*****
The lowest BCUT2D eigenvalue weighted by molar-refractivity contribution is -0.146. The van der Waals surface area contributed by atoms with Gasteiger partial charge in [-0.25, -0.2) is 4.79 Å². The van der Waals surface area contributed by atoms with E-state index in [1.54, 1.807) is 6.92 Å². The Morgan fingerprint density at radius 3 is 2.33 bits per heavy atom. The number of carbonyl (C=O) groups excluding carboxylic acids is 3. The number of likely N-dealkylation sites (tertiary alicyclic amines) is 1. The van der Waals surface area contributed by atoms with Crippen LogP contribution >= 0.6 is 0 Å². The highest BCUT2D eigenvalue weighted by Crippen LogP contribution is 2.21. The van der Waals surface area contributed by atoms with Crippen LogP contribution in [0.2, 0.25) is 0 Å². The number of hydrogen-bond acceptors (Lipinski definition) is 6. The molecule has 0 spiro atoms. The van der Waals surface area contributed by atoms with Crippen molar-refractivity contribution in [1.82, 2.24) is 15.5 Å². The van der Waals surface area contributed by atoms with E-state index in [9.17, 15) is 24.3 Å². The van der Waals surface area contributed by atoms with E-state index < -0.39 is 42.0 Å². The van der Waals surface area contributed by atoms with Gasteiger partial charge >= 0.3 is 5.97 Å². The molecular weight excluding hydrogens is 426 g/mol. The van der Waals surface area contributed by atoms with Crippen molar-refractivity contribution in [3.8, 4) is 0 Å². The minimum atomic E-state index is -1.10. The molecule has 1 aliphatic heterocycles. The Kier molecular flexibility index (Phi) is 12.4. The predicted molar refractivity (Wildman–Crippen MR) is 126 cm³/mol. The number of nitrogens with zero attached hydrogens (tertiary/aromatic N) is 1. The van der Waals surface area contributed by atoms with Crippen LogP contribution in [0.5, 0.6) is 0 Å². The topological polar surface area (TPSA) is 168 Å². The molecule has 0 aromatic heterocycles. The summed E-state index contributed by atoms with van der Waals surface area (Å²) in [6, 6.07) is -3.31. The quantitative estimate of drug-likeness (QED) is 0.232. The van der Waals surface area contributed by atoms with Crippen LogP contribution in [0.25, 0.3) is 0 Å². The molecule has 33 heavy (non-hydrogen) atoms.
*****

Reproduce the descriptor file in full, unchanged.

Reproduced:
The lowest BCUT2D eigenvalue weighted by molar-refractivity contribution is -0.146. The van der Waals surface area contributed by atoms with Gasteiger partial charge in [-0.25, -0.2) is 4.79 Å². The van der Waals surface area contributed by atoms with E-state index in [1.54, 1.807) is 6.92 Å². The Morgan fingerprint density at radius 3 is 2.33 bits per heavy atom. The number of carbonyl (C=O) groups excluding carboxylic acids is 3. The number of likely N-dealkylation sites (tertiary alicyclic amines) is 1. The van der Waals surface area contributed by atoms with Crippen LogP contribution >= 0.6 is 0 Å². The highest BCUT2D eigenvalue weighted by Crippen LogP contribution is 2.21. The van der Waals surface area contributed by atoms with Crippen LogP contribution in [0.2, 0.25) is 0 Å². The number of hydrogen-bond acceptors (Lipinski definition) is 6. The molecule has 0 spiro atoms. The van der Waals surface area contributed by atoms with Crippen molar-refractivity contribution in [1.82, 2.24) is 15.5 Å². The van der Waals surface area contributed by atoms with E-state index in [9.17, 15) is 24.3 Å². The van der Waals surface area contributed by atoms with E-state index < -0.39 is 42.0 Å². The van der Waals surface area contributed by atoms with Gasteiger partial charge >= 0.3 is 5.97 Å². The molecular weight excluding hydrogens is 426 g/mol. The van der Waals surface area contributed by atoms with Crippen molar-refractivity contribution in [3.8, 4) is 0 Å². The minimum atomic E-state index is -1.10. The molecule has 1 aliphatic heterocycles. The Kier molecular flexibility index (Phi) is 12.4. The predicted molar refractivity (Wildman–Crippen MR) is 126 cm³/mol. The number of nitrogens with zero attached hydrogens (tertiary/aromatic N) is 1. The van der Waals surface area contributed by atoms with Crippen LogP contribution in [0.5, 0.6) is 0 Å². The topological polar surface area (TPSA) is 168 Å². The molecule has 0 aromatic heterocycles. The summed E-state index contributed by atoms with van der Waals surface area (Å²) in [6, 6.07) is -3.31. The quantitative estimate of drug-likeness (QED) is 0.232. The van der Waals surface area contributed by atoms with Crippen LogP contribution in [0.25, 0.3) is 0 Å². The molecule has 33 heavy (non-hydrogen) atoms.